Regular taxable income is adjusted for certain items computed differently for AMT, such as depreciation and medical expenses. No deduction is allowed for state taxes or miscellaneous itemized deductions in computing AMT income. Taxpayers with incomes above the exemption whose regular Federal income tax is below the amount of AMT must pay the higher AMT amount.
A predecessor “minimum tax”, enacted in 1969, imposed an additional tax on certain tax benefits for certain taxpayers. The present AMT was enacted in 1982 and limits tax benefits from a variety of deductions. On January 2, 2013, President Barack Obama signed the American Taxpayer Relief Act of 2012, which indexes to inflation the income thresholds for being subject to the tax.
- Affordable and Childcare and Eldercare Act
- He also wants to add a new credit of $1,200 to the existing child tax credit
- Trump has sought a new “dependent care savings account,” in which parents could contribute up to $2,000 a year tax-free, then spend the money on child care, private school, or after-school enrichment
How does this compare to Paul Ryan’s (Speaker of the House) tax plan?
The House tax plan calls for:
- A lowering of rates and a consolidation of tax brackets
- Repealing the Alternative Minimum Tax
- Closing special interest loopholes
There is one similarity between Trump’s plan and Ryan’s plan:
Income taxes: Both Trump and Ryan wish to make changes to income-taxes — and it’s a point where they are in almost total agreement. Trump and Ryan promise the lowest tax rate since before World War II and to shrink the tax brackets from seven down to three.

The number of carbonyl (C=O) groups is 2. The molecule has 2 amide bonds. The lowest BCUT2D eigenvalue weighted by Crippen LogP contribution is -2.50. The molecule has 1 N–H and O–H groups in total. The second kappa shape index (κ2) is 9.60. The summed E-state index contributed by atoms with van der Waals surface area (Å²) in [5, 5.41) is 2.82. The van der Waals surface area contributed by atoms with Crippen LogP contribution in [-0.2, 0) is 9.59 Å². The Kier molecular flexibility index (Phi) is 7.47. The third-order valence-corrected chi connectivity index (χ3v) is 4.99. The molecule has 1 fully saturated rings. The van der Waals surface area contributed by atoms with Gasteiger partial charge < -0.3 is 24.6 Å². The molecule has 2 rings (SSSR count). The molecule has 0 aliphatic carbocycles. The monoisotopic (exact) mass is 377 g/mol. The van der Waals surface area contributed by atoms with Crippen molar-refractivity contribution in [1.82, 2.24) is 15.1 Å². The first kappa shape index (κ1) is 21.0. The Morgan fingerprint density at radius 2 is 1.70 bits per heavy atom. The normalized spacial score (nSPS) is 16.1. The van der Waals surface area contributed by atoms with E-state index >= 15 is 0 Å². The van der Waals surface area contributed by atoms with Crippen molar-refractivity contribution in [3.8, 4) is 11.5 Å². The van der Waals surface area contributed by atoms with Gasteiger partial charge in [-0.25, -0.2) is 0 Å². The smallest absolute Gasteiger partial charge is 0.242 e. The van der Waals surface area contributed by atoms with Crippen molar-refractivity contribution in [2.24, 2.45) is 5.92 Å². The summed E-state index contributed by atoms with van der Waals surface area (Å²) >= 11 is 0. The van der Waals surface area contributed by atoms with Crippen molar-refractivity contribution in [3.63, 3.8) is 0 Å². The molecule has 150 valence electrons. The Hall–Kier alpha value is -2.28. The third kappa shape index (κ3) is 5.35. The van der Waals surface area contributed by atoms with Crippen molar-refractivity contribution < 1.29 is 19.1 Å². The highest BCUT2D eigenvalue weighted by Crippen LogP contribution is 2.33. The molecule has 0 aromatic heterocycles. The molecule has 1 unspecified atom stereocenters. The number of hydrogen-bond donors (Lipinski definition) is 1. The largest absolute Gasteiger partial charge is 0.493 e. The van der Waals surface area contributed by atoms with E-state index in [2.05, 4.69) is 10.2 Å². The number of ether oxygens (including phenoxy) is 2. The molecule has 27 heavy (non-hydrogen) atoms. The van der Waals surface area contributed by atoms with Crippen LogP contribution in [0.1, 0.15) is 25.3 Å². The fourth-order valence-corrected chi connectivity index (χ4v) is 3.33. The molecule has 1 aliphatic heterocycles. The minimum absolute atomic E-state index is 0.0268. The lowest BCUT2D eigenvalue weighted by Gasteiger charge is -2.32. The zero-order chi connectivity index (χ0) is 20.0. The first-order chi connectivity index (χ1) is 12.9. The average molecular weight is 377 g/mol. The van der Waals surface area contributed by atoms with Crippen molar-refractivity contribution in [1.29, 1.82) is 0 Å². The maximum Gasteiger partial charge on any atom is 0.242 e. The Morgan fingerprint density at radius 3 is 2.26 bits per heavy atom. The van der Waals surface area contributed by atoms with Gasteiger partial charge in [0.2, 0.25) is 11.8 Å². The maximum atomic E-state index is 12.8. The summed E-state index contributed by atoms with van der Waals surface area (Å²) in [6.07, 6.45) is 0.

There are four differences between Trump’s plan and Ryan’s plan:
Trump’s plan is better regarding deductions. The Trump and Ryan plan would make it difficult for individuals to benefit from specific deductions, as both plans raise the standard deduction limit. The Trump plan would “increase the standard deduction for joint filers to $30,000, from $12,600, and the standard deduction for single filers will be $15,000. The personal exemptions will be eliminated as will the head-of-household filing status. In addition, the Trump Plan will cap itemized deductions at $200,000 for Married-Joint filers or $100,000 for Single filers,” according to Trump’s campaign website. Trump’s plan features proposals “that would offer tax relief to families with children. For example, the latest version of the Trump plan would offer an above-the-line deduction for the average cost of childcare, as well as a credit of up to $1,200 for childcare expenses,” Greenberg told The DCNF. The possible bad news for families is that the Trump plan’s credit for childcare expenses “would not apply to expenses for children over 13.” This could have adverse effects on “low-income families with children over 13,” because these families could “see higher taxes as a result of the plan,” Greenberg said. Ryan’s plan would eliminate all deductions except for mortgage interest and charitable gifts, the Wall Street Journal reported.
2) Corporate tax:
The corporate tax may end up at Mr. Ryan’s proposed 20% rather than Mr. Trump’s desired 15%. Mr. Trump’s costly promise to offer the same rate to sole traders may not survive. Both men agree that there should be three tax rates for individuals (12%, 25% and 33%), but there will be debate over the generosity of deductions.
3) Estate tax:
Trump has vowed to eliminate the estate tax, which he and other Republicans label the “death tax.” He would enact taxes on capital gains at death. Ryan’s plan flatly abolishes the estate tax.
4) Gift Taxes:
Trump has made no formal proposal for gift taxes. Ryan says he will abolish it completely (Daily Caller).